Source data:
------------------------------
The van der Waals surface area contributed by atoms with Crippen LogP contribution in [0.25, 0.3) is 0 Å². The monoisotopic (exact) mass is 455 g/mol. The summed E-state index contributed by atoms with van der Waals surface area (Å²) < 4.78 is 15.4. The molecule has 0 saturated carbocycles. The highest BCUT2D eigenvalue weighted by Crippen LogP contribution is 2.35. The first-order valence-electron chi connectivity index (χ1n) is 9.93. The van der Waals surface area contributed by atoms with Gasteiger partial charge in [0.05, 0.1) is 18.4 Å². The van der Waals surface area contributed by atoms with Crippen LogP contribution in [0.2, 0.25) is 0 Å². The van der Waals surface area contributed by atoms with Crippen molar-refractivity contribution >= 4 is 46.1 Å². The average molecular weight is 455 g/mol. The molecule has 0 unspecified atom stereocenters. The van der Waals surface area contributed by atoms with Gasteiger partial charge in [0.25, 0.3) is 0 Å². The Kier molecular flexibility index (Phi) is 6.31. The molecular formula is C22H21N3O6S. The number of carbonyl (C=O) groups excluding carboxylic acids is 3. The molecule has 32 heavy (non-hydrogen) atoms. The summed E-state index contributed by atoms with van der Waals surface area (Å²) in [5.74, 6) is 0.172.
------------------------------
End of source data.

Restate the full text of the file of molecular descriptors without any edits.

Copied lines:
The van der Waals surface area contributed by atoms with Crippen LogP contribution in [0.25, 0.3) is 0 Å². The monoisotopic (exact) mass is 455 g/mol. The summed E-state index contributed by atoms with van der Waals surface area (Å²) < 4.78 is 15.4. The molecule has 0 saturated carbocycles. The highest BCUT2D eigenvalue weighted by Crippen LogP contribution is 2.35. The first-order valence-electron chi connectivity index (χ1n) is 9.93. The van der Waals surface area contributed by atoms with Gasteiger partial charge in [0.05, 0.1) is 18.4 Å². The van der Waals surface area contributed by atoms with Crippen LogP contribution in [0.2, 0.25) is 0 Å². The van der Waals surface area contributed by atoms with Crippen molar-refractivity contribution >= 4 is 46.1 Å². The average molecular weight is 455 g/mol. The molecule has 0 unspecified atom stereocenters. The van der Waals surface area contributed by atoms with Gasteiger partial charge in [0.25, 0.3) is 0 Å². The Kier molecular flexibility index (Phi) is 6.31. The molecular formula is C22H21N3O6S. The number of carbonyl (C=O) groups excluding carboxylic acids is 3. The molecule has 32 heavy (non-hydrogen) atoms. The summed E-state index contributed by atoms with van der Waals surface area (Å²) in [5.74, 6) is 0.172.